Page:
- Amid mounting fears of phone surveillance by state security agents, Botswana Telecommunications Authority (BTA) remains adamant with going ahead with the registration of all prepaid mobile phone sim-cards on 15 September 2008.
After the 17-month long exercise, which wraps up on 31 December 2009, BTA will be mandated to disconnect all unregistered lines.
The sim-card registration has already raised eyebrows within Botswana's media fraternity who feared the new measure will give security agents to put journalists on surveillance.
But the BTA Chief Executive Officer, Thari Pheko, told a news conference on Wednesday that the sim-card registration, which is in tandem with international best practices, has been intended purposely to track down criminals bent on using cellphones to commit crimes. The process will provide a greater database of market information of mobile phones technology in the Southern African country thus ending dispute around the market leader, Pheko said.
Pheko said it will also help combat cellphone theft because it will be easier to trace the sim-card and the phone.
"This will help us better enforce licence conditions for the Public Telecommunication Operators," he said, adding that the registration is a license requirement for the three Public Telecommunications Operators - Mascom, Orange and Be Mobile [a subsidiary of Botswana Telecommunications Corporation].
Botswana journalists have not been convinced by the telecoms chief's comments that the new measure "will not infringe on citizens' liberties." Most of them feared that their country's new President who used his first day in office to paint the media as a "troublemaker," will hide behind the regulation to hang critical journalists with the help of intelligence agents.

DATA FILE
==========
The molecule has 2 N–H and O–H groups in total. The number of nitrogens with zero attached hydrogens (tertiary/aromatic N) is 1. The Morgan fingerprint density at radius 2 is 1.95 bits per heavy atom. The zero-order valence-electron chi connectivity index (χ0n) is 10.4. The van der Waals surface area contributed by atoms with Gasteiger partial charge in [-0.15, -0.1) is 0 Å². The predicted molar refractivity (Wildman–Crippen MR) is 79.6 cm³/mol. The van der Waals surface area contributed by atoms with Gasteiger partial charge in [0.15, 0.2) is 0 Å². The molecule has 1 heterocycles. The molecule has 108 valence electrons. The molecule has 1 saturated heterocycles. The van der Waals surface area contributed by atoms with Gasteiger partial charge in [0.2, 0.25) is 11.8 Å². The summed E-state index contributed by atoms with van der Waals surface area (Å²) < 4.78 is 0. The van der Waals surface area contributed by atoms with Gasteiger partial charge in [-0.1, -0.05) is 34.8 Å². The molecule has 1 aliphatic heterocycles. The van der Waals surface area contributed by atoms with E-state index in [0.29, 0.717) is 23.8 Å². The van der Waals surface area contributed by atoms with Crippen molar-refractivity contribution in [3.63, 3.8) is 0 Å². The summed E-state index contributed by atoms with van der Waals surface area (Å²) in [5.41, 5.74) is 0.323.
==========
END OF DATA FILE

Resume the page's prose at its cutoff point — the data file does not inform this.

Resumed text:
One fear-ridden journalist even vented his disgust on the issue at the news conference by asking whether the regulation forms part of the unfriendly media government's plans to keep tabs on people, particularly, its perceived enemies.
The Director of the regional media rights watchdog, the Media Institute of Southern Africa, was not also in favour of the sim-registration. Thapelo Ndlovu said this will make it easy for security agents to target people, particularly media sources, to satisfy the interests - personal and political - of the political powers. Ndlovu doubted the "sincerity" and "validity" of Pheko's reasons, especially under an administration that does not hesitate to punish journalists for citical reporting on sate issues.
This development comes at a time when We also know that a number of organisations including unions have often complained of being subjected to surveillance by the security agents and seen under that context, one could say the system could be open to abuse," he said. He expressed hope that the initiative will be used for its intended purposes.
Some journalists backed the regulation, arguing that it will do-away with abnormalities such as buying of sim-cards for a specific purpose only to be abandoned later.
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